Accordia Early Career Talks

Tuesday, November 28, 17.30, via Zoom

 Ádám Rung, ELTE, Budapest

The Hut of Romulus and the Heroon of Veii: was the siege of Veii a collision of two worlds or a collapse of one?

The capture of Veii, by the legendary Camillus, is often thought of as one of Rome’s first steps towards both the glory of its later conquests and the complications brought about by its increasing wealth. But even in the main ancient source of this narrative, the fifth book of Livy’s history, the sack of Veii is something of a counterpart to the later sack of Rome itself by the Gauls, and that is only one of the ways in which the guilt complicating its glory is hinted at. From an archaeological point of view, early cultural contacts between the two towns are well-established, enough to suggest a possible early sense of kinship, predating, and at odds with, the “othering” of all Etruscans (as “Eastern” “Lydians”) in most classical sources. It still sounds striking, however, that ancient Veii might even have had a counterpart of one of the later symbols of Roman modesty, mentioned by Livy’s Camillus explicitly in contrast with Etruscan wealth: the Hut of Romulus. In this paper, I am arguing that a comparison of the early hut-like heroon excavated in Veii and the iconic memorial to Rome’s founder, known from Roman literature, might be fruitful in understanding both.

 Elena Scarsella, Cambridge University

Control and defence: the role of visibility in the settlement pattern of pre-Roman Abruzzi

During the Archaic period (mid 7th to mid 5th century BC), central Apennine was part of a larger network, connecting the Tyrrhenian and the Adriatic coasts of Italy. The mountains themselves were indeed the grand stage of a mosaic of interactions (not always peaceful) that eventually gave origin to the wide ethnic groups known from the classical literary tradition. In this complex framework, the mountainous landscape of the Apennines plays a major role not only in defining territorial compounds but also in dictating necessities of defence and control of economic resources. Indeed, the harshness and the difficulties of a mountainous environment ensure a general scarcity of resources and it also creates the basis for a strong competition over the few exploitable land and resources. Hence, pivotal assets such as grazing land, mining ores and trade routes became the focus of an intricate system of hillforts and outposts that covers, visually and strategically, the entire Apennine route network.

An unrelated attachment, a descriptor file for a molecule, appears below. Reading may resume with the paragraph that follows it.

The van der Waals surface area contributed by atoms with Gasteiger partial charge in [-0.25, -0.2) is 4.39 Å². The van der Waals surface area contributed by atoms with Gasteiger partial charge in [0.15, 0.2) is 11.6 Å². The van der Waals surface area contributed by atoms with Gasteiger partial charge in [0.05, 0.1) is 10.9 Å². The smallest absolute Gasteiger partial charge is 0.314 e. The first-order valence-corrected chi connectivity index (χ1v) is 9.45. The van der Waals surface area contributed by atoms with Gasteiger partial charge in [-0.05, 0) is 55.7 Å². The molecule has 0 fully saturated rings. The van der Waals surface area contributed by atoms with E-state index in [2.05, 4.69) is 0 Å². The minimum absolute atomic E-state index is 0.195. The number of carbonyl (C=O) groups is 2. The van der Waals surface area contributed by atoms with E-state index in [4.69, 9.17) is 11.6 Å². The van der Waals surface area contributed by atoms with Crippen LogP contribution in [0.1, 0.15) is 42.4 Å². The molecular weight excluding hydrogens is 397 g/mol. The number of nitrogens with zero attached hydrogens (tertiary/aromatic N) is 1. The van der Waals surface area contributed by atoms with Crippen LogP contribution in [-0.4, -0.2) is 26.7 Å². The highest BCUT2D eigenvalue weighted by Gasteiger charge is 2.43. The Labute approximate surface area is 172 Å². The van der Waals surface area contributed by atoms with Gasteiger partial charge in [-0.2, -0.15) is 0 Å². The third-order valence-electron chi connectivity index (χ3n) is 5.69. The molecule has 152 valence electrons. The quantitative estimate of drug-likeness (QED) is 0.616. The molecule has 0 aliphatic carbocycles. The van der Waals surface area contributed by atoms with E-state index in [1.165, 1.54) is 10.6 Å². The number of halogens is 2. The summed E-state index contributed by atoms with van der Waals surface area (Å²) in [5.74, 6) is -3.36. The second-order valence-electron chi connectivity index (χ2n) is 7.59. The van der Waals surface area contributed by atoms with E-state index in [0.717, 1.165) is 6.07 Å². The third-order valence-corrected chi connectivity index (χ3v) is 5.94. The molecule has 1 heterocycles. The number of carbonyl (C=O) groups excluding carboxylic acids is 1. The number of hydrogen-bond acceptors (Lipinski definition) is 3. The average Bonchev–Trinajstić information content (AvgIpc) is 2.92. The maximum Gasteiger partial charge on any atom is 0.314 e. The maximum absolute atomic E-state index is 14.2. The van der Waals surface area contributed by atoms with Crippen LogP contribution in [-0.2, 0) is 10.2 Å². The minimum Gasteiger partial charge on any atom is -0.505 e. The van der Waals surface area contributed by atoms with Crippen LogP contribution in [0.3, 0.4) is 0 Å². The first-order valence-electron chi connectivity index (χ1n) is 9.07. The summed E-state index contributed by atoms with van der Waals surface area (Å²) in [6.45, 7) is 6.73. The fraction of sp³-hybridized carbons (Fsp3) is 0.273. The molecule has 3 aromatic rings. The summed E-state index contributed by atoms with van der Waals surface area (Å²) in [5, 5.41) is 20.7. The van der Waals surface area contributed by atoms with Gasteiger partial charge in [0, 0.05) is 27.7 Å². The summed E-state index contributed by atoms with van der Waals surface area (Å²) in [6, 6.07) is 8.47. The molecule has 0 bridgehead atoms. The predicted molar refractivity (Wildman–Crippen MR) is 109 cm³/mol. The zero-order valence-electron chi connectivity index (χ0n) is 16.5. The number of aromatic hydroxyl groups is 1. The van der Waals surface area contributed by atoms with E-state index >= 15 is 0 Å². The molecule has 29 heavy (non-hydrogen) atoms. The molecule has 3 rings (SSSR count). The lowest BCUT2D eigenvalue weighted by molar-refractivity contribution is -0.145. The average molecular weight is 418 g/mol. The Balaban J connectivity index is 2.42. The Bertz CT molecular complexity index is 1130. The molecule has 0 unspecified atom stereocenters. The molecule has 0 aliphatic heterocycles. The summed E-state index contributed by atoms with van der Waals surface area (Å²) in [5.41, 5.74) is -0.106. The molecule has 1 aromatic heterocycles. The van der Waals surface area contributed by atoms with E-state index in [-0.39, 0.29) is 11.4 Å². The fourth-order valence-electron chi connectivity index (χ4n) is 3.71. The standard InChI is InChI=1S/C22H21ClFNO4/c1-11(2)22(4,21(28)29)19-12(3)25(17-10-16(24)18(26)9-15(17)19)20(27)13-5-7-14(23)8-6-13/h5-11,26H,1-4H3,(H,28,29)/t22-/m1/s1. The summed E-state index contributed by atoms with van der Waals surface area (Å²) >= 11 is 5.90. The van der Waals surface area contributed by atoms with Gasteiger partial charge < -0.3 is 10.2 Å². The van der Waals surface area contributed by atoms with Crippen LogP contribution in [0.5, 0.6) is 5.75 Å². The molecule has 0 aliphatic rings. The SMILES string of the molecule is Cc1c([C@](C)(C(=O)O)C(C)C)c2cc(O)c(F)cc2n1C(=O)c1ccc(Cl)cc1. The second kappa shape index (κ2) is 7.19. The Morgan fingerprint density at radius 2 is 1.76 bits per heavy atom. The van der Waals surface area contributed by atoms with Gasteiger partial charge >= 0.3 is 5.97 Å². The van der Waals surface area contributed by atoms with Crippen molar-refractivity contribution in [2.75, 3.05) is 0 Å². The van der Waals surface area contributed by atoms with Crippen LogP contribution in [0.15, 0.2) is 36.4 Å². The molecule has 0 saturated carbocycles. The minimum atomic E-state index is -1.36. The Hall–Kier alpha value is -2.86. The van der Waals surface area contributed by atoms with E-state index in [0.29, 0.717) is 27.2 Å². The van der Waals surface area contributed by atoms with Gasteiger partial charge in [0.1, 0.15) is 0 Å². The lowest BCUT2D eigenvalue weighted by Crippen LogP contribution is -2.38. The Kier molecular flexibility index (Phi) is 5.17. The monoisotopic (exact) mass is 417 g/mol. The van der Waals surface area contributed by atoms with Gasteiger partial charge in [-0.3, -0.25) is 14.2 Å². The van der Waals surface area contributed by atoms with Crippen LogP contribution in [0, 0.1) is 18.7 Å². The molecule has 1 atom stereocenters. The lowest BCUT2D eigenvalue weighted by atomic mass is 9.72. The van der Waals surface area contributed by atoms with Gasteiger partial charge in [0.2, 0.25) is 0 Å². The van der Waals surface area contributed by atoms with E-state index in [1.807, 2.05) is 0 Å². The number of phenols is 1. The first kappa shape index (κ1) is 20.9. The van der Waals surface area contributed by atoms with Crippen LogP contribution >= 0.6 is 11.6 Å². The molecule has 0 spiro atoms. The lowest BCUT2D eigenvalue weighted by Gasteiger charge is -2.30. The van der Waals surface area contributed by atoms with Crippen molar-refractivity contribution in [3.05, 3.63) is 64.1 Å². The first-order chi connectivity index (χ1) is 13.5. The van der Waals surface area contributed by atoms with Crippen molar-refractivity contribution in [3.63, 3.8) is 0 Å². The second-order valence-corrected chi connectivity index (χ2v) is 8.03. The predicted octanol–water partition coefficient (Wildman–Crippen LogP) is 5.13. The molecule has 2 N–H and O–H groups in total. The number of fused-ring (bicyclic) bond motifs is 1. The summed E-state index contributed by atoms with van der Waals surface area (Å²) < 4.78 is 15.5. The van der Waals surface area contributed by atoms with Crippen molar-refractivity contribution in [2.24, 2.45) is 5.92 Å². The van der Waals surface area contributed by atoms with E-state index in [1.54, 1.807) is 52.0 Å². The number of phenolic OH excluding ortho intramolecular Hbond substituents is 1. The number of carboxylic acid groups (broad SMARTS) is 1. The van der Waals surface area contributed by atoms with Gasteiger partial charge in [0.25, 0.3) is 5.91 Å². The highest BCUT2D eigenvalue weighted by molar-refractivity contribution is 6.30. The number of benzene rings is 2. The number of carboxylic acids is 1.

In this talk, I will explore the settlement pattern of the pre-Roman Aterno Valley (Abruzzi) as a perfect example of capillary control of the landscape and its assets, through a widespread system of settlements based on intervisibility and interconnection. I will also consider them in the wider context of a defence system of borders within the area, on a medium scale and I will relate it to the formative process of the Vestini people.